“Listen. If you want to understand anything about me, know that I was raised on the literary equivalent of grease and plastic—of cheap grocery-store novels and tabloid magazines, of overcrowded and sometimes violent public schools, of a working-class Kentucky that had a lot more faith in the ability of a hammer to earn a living than a pen. With the exception of the family King James, we didn't even keep books in the house, and I was the first in my family to get through high school, much less go on to pursue graduate studies in something as unheard of as creative writing. Matter of fact, my grandmother—who had more than her hand in raising me—never formally learned to read and write, and it was her story that I set out to get on the page when I applied for an NEA Literature Fellowship back in 2008. That book, a biography in poems called Fanny Says, was completed because of that grant and was later published by BOA Editions in 2015.

But it wasn't merely my second book that came out of that gift, no. What resulted was the life I have now, and have no doubt—I would never be where I am without that chance given to me during a time in which I needed it most.

You see, at first, I can’t imagine my request was much different than anyone else’s—I needed time to write, desperately needed time to write, just a little time, pure and simple. This was true, but what I received—freedom, validation, recognition, confidence—amounted to much more than a mere sabbatical. What resulted was nothing short of a complete life change: in addition to having a spell to work on my poems, I also gained enough courage to move away from ten years in a highly rewarding but demanding job in independent publishing. This was a terrifying and bittersweet change, but I realized that it was time for me to grow, and more importantly, to take myself absolutely serious as a writer.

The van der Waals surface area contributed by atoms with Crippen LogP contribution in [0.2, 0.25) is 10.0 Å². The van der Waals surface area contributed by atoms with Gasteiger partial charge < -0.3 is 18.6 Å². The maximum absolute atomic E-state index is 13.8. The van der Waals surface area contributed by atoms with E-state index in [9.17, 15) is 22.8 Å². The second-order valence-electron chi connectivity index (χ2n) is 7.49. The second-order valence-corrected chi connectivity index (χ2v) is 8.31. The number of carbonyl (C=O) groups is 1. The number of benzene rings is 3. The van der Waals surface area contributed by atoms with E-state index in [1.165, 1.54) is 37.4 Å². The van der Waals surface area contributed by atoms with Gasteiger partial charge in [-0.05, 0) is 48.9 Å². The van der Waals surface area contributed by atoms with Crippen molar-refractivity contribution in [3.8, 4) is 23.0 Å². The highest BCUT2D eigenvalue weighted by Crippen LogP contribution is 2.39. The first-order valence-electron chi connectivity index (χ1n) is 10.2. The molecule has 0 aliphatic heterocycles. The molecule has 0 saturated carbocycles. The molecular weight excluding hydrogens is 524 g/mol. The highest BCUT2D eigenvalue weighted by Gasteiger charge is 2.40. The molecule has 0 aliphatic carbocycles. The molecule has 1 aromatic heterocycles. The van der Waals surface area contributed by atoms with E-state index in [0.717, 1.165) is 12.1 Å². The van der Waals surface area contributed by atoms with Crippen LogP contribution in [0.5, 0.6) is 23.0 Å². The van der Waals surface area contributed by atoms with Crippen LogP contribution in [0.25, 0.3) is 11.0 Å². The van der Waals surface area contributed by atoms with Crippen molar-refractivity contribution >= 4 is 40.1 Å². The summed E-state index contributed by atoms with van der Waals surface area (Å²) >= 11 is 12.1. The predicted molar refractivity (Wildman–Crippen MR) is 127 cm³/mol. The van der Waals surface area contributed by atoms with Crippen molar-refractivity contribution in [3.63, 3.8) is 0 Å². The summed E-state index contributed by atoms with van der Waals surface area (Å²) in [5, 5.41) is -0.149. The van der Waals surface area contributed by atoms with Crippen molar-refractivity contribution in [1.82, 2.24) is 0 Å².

Although the amount granted to me at the time might not seem like a lot of money to some, I was able to sustain myself on it for three years, and unexpectedly, the boost had a cumulative effect, bringing more teaching and reading engagements than I could have ever have acquired on my own. Since then, I've managed to find a way to sustain myself, working mostly full-time as a writer, and there's absolutely no way I would have been able to do that if not for the generosity shared with me all those years ago.

When I first was granted that fellowship, I received a lot of notes from friends and family, but the one I truly remember came from the fiction writer Mary Ann Taylor-Hall. Like the rest, she wrote to congratulate me, but specifically, she said my life had finally 'busted out of the dark.' I don’t think I could have possibly understood what she meant at the time, but looking back, I get it—the NEA forced me out into the light, to a place where I had to see myself as legitimate, as a voice lifting up among the chorus of so many voices who had received the NEA's assistance before me. That honor meant the world to me, and my world was changed. ”

Nickole Brown

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